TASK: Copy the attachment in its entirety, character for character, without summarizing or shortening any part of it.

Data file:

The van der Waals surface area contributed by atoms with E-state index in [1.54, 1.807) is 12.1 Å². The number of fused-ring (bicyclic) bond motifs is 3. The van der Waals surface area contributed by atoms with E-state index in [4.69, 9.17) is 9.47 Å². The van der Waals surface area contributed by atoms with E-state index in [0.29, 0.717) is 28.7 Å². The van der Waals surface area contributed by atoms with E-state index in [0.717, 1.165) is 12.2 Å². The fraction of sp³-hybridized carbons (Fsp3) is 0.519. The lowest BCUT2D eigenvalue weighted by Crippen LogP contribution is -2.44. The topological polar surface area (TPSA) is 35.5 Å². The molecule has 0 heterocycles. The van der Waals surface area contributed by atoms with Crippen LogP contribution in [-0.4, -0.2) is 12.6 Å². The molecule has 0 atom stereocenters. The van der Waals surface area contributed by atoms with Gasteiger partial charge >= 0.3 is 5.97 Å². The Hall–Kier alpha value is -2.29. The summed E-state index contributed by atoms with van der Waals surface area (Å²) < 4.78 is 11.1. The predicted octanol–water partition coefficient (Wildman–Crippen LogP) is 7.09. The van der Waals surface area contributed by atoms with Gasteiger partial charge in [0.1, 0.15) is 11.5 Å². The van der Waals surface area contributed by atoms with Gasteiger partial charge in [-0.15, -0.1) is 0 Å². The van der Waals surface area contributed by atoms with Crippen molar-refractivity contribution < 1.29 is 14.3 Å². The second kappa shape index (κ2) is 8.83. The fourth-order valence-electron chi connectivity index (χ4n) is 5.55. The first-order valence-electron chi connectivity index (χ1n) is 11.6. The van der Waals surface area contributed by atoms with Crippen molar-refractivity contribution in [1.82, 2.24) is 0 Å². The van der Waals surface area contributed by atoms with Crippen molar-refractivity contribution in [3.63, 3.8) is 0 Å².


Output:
The van der Waals surface area contributed by atoms with E-state index in [1.54, 1.807) is 12.1 Å². The number of fused-ring (bicyclic) bond motifs is 3. The van der Waals surface area contributed by atoms with E-state index in [4.69, 9.17) is 9.47 Å². The van der Waals surface area contributed by atoms with E-state index in [0.29, 0.717) is 28.7 Å². The van der Waals surface area contributed by atoms with E-state index in [0.717, 1.165) is 12.2 Å². The fraction of sp³-hybridized carbons (Fsp3) is 0.519. The lowest BCUT2D eigenvalue weighted by Crippen LogP contribution is -2.44. The topological polar surface area (TPSA) is 35.5 Å². The molecule has 0 heterocycles. The van der Waals surface area contributed by atoms with Crippen LogP contribution in [-0.4, -0.2) is 12.6 Å². The molecule has 0 atom stereocenters. The van der Waals surface area contributed by atoms with Gasteiger partial charge >= 0.3 is 5.97 Å². The Hall–Kier alpha value is -2.29. The summed E-state index contributed by atoms with van der Waals surface area (Å²) < 4.78 is 11.1. The predicted octanol–water partition coefficient (Wildman–Crippen LogP) is 7.09. The van der Waals surface area contributed by atoms with Gasteiger partial charge in [0.1, 0.15) is 11.5 Å². The van der Waals surface area contributed by atoms with Gasteiger partial charge in [-0.15, -0.1) is 0 Å². The van der Waals surface area contributed by atoms with Crippen molar-refractivity contribution < 1.29 is 14.3 Å². The second kappa shape index (κ2) is 8.83. The fourth-order valence-electron chi connectivity index (χ4n) is 5.55. The first-order valence-electron chi connectivity index (χ1n) is 11.6. The van der Waals surface area contributed by atoms with Crippen molar-refractivity contribution in [1.82, 2.24) is 0 Å². The van der Waals surface area contributed by atoms with Crippen molar-refractivity contribution in [3.63, 3.8) is 0 Å².